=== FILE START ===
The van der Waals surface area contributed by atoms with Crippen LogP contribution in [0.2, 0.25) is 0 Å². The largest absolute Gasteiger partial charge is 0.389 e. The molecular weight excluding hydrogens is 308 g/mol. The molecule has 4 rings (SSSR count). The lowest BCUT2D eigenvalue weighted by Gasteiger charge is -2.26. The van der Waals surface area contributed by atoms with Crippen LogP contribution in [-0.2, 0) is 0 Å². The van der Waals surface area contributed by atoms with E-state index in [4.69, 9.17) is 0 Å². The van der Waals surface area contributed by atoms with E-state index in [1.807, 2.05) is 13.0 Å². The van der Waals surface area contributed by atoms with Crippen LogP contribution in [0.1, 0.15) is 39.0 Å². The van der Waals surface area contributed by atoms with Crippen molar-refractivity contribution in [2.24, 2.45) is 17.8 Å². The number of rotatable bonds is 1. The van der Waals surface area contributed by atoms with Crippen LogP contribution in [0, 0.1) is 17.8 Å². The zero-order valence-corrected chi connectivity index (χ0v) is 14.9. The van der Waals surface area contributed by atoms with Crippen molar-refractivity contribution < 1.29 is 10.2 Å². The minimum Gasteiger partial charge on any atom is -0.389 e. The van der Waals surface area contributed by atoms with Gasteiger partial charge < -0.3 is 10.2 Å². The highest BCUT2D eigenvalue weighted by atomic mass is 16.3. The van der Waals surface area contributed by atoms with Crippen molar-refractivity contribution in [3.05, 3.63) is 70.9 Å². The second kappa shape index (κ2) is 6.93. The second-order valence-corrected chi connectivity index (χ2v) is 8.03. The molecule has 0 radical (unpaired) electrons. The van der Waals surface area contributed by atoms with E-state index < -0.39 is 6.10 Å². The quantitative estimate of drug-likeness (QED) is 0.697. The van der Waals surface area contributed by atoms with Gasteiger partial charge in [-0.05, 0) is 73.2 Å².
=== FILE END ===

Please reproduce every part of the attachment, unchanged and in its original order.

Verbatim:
The van der Waals surface area contributed by atoms with Crippen LogP contribution in [0.2, 0.25) is 0 Å². The largest absolute Gasteiger partial charge is 0.389 e. The molecular weight excluding hydrogens is 308 g/mol. The molecule has 4 rings (SSSR count). The lowest BCUT2D eigenvalue weighted by Gasteiger charge is -2.26. The van der Waals surface area contributed by atoms with Crippen LogP contribution in [-0.2, 0) is 0 Å². The van der Waals surface area contributed by atoms with E-state index in [4.69, 9.17) is 0 Å². The van der Waals surface area contributed by atoms with E-state index in [1.807, 2.05) is 13.0 Å². The van der Waals surface area contributed by atoms with Crippen LogP contribution in [0.1, 0.15) is 39.0 Å². The van der Waals surface area contributed by atoms with Crippen molar-refractivity contribution in [2.24, 2.45) is 17.8 Å². The number of rotatable bonds is 1. The van der Waals surface area contributed by atoms with Crippen LogP contribution in [0, 0.1) is 17.8 Å². The zero-order valence-corrected chi connectivity index (χ0v) is 14.9. The van der Waals surface area contributed by atoms with Crippen molar-refractivity contribution < 1.29 is 10.2 Å². The minimum Gasteiger partial charge on any atom is -0.389 e. The van der Waals surface area contributed by atoms with Gasteiger partial charge < -0.3 is 10.2 Å². The highest BCUT2D eigenvalue weighted by atomic mass is 16.3. The van der Waals surface area contributed by atoms with Crippen molar-refractivity contribution in [3.05, 3.63) is 70.9 Å². The second kappa shape index (κ2) is 6.93. The second-order valence-corrected chi connectivity index (χ2v) is 8.03. The molecule has 0 radical (unpaired) electrons. The van der Waals surface area contributed by atoms with E-state index < -0.39 is 6.10 Å². The quantitative estimate of drug-likeness (QED) is 0.697. The van der Waals surface area contributed by atoms with Gasteiger partial charge in [-0.05, 0) is 73.2 Å².